Next week I intend to visit the tree nursery that grew it, and will ask them more questions then and hopefully take some close-ups of the leaf structure and growing tips.  Mine is an overall poor specimen.

Right now my shadehouse is filled to capacity with germinating seeds, rootstocks and young trees waiting to be planted out.  It's a good time!  I'm only doing limited out-planting now due to the watering commitment.  Most planting will be November-January, in the early part of our rainy season.

John

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Re: Some Traditional Fijian Fruit Trees (& one mystery)
« Reply #18 on: June 14, 2012, 01:22:39 AM »
I think Oscar IDed it right.  Brosimum, Mayan Breadnut.
Next week I intend to visit the tree nursery that grew it, and will ask them more questions then and hopefully take some close-ups of the leaf structure and growing tips.  Mine is an overall poor specimen.

Right now my shadehouse is filled to capacity with germinating seeds, rootstocks and young trees waiting to be planted out.  It's a good time!  I'm only doing limited out-planting now due to the watering commitment.  Most planting will be November-January, in the early part of our rainy season.

John

Enjoy! Take lots of photos if you can. It's nice to see the growth changes through the years.
Oscar

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Re: Some Traditional Fijian Fruit Trees (& one mystery)
« Reply #19 on: June 14, 2012, 03:19:41 AM »
Oscar there are a bunch of diferent types of fiji longan around but they are not really common.The types from nth east new guinea and the solomons seem to be pretty good and large but I don't know the origin of most.They can be brown,maroon,red.green or yellow and vary alot in some characteristics.The shell is thick on some and hard to break by hand but thin and brittle on others.Flesh thickness and flesh colour varies and sweetness does also.The best ones have big sweet fruit with a thin shell and thick flesh.Fiji longan is an excellent fruit and deserves to be grown much more.
In the season I'll take some snaps if I can get good ones.

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Re: Some Traditional Fijian Fruit Trees (& one mystery)
« Reply #20 on: June 14, 2012, 05:01:46 AM »
Hi Mike, thanks for the info. There was an article by Maurice Kong from one of his trips to Australia describing different Fijian Longans. It was in the CRFG Fruit Gardener magazine a couple years ago.
Oscar

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Re: Some Traditional Fijian Fruit Trees (& one mystery)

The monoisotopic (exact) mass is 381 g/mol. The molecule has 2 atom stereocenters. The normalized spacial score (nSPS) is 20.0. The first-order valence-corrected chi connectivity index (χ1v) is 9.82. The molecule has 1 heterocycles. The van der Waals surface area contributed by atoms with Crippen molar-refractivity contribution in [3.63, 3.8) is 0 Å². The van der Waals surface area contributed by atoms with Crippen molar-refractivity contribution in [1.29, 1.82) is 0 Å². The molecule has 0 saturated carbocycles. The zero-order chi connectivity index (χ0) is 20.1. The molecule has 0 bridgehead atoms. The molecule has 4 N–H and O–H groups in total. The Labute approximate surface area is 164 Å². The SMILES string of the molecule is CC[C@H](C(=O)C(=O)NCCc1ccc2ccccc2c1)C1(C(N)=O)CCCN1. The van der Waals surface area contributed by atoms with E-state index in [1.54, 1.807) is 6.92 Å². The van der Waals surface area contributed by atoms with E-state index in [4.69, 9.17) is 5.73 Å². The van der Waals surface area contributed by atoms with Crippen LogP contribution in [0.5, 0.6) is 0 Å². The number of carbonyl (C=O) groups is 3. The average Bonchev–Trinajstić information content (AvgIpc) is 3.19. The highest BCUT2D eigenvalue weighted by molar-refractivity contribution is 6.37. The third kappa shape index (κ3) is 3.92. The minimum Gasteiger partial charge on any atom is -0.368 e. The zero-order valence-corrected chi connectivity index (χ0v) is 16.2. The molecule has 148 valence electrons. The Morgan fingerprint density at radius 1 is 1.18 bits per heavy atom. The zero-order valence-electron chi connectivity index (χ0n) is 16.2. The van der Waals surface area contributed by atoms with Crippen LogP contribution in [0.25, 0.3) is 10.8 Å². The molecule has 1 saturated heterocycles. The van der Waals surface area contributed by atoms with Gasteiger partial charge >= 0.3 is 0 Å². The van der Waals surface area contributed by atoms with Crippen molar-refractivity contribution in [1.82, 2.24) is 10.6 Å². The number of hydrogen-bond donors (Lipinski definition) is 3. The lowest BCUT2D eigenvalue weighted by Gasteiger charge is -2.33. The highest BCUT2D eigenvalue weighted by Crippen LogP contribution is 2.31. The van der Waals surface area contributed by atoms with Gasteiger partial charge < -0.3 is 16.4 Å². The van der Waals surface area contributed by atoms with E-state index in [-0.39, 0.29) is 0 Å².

« Reply #21 on: June 14, 2012, 05:37:32 AM »
Fiji longans can be big trees with masses of fruit too high to reach.They break off in cyclones to main branches and this natural pruning can give a trees a few years later that is reasonably small with lots of fruit.The trees then grow tall again.

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Re: Some Traditional Fijian Fruit Trees (& one mystery)
« Reply #22 on: June 14, 2012, 05:49:30 AM »
Fijian longan is very difficult to grow here due to rose beetle. It seems this is their favorite plants and they really clobber it.
Oscar

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Re: Some Traditional Fijian Fruit Trees (& one mystery)
« Reply #23 on: June 14, 2012, 08:22:27 AM »
Hi

To me the mystery plant does not look like mayan breadnut. Mine have small pointy leaves.

Tomas

jcaldeira

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Re: Some Traditional Fijian Fruit Trees (& one mystery)
« Reply #24 on: June 17, 2012, 05:09:16 PM »
I wonder if the mystery tree could be Mayan breadnut (Brosiminum alicastrum), called ramon in spanish?
See here, scroll down to Maya Nut:
http://www.yucatanadventure.com.mx/yucatan-flora.htm

It appears I do have a "Breadnut", but I'm thinking the type I have is probably Artocarpus camansi.   The Ag guy described a large, breadfruit-like fruit to me.
http://agroforestry.net/tti/A.camansi-breadnut.pdf

The juvenile leaves are quite different from the mature type, so I was baffled.  In the above link,  juvenile specimens are shown on page 7. 

Summary from the above link:
"Breadnut (Artocarpus camansi) is native to New Guinea and possibly the Moluccas (Indonesia) and the Philippines.  . . . . Artocarpus camansi has often been considered to be a form of seeded breadfruit, A. altilis.  Breadfruit, however, is a separate species that originated from its wild seeded ancestor, breadnut. . . .  Beginning in the late 1700s the British and French spread breadnut throughout the tropics.  The oblong, spiny fruits have little pulp and are primarily grown for their large, nutritious seeds, although immature fruits, seeds and all, are thinly sliced and cooked as a vegetable, especially in the Philippines. The seeds are high in protein and relatively low in fat. They are boiled or roasted and are similar to chestnuts in texture and flavor."